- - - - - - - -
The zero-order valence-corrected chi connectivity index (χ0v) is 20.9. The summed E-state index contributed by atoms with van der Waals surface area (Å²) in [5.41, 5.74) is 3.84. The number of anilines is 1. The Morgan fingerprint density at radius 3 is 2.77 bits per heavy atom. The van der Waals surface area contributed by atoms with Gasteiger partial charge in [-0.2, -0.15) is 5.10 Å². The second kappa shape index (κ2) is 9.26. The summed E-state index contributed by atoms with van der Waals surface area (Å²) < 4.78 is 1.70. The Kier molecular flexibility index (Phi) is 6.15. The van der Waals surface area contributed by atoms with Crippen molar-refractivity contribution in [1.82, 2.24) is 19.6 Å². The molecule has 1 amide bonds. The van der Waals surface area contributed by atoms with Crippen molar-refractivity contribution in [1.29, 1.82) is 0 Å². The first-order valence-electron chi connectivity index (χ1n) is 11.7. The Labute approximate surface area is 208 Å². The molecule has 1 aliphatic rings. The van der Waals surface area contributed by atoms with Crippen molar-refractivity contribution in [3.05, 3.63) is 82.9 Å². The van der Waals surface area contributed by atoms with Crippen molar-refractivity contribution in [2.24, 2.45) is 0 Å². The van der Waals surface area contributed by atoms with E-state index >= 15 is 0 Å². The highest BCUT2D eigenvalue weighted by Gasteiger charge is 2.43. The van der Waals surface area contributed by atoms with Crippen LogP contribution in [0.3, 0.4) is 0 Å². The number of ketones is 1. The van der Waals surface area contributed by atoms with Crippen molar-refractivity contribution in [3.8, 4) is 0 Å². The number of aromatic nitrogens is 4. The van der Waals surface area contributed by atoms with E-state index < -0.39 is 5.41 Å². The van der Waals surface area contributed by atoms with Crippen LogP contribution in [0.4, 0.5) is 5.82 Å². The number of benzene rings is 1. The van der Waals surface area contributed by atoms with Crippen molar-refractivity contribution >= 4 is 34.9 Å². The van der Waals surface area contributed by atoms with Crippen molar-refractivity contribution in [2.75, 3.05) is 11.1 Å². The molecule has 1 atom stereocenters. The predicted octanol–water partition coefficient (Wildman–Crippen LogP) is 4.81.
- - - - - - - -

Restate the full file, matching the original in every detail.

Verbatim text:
The zero-order valence-corrected chi connectivity index (χ0v) is 20.9. The summed E-state index contributed by atoms with van der Waals surface area (Å²) in [5.41, 5.74) is 3.84. The number of anilines is 1. The Morgan fingerprint density at radius 3 is 2.77 bits per heavy atom. The van der Waals surface area contributed by atoms with Gasteiger partial charge in [-0.2, -0.15) is 5.10 Å². The second kappa shape index (κ2) is 9.26. The summed E-state index contributed by atoms with van der Waals surface area (Å²) < 4.78 is 1.70. The Kier molecular flexibility index (Phi) is 6.15. The van der Waals surface area contributed by atoms with Crippen molar-refractivity contribution in [1.82, 2.24) is 19.6 Å². The molecule has 1 amide bonds. The van der Waals surface area contributed by atoms with Crippen molar-refractivity contribution in [1.29, 1.82) is 0 Å². The first-order valence-electron chi connectivity index (χ1n) is 11.7. The Labute approximate surface area is 208 Å². The molecule has 1 aliphatic rings. The van der Waals surface area contributed by atoms with Crippen molar-refractivity contribution in [3.05, 3.63) is 82.9 Å². The van der Waals surface area contributed by atoms with Crippen molar-refractivity contribution in [2.24, 2.45) is 0 Å². The van der Waals surface area contributed by atoms with E-state index >= 15 is 0 Å². The highest BCUT2D eigenvalue weighted by Gasteiger charge is 2.43. The van der Waals surface area contributed by atoms with Crippen LogP contribution in [0.3, 0.4) is 0 Å². The number of ketones is 1. The van der Waals surface area contributed by atoms with Crippen molar-refractivity contribution in [3.8, 4) is 0 Å². The number of aromatic nitrogens is 4. The van der Waals surface area contributed by atoms with E-state index < -0.39 is 5.41 Å². The van der Waals surface area contributed by atoms with Crippen LogP contribution in [0.4, 0.5) is 5.82 Å². The number of benzene rings is 1. The van der Waals surface area contributed by atoms with Crippen molar-refractivity contribution >= 4 is 34.9 Å². The van der Waals surface area contributed by atoms with Crippen molar-refractivity contribution in [2.75, 3.05) is 11.1 Å². The molecule has 1 atom stereocenters. The predicted octanol–water partition coefficient (Wildman–Crippen LogP) is 4.81.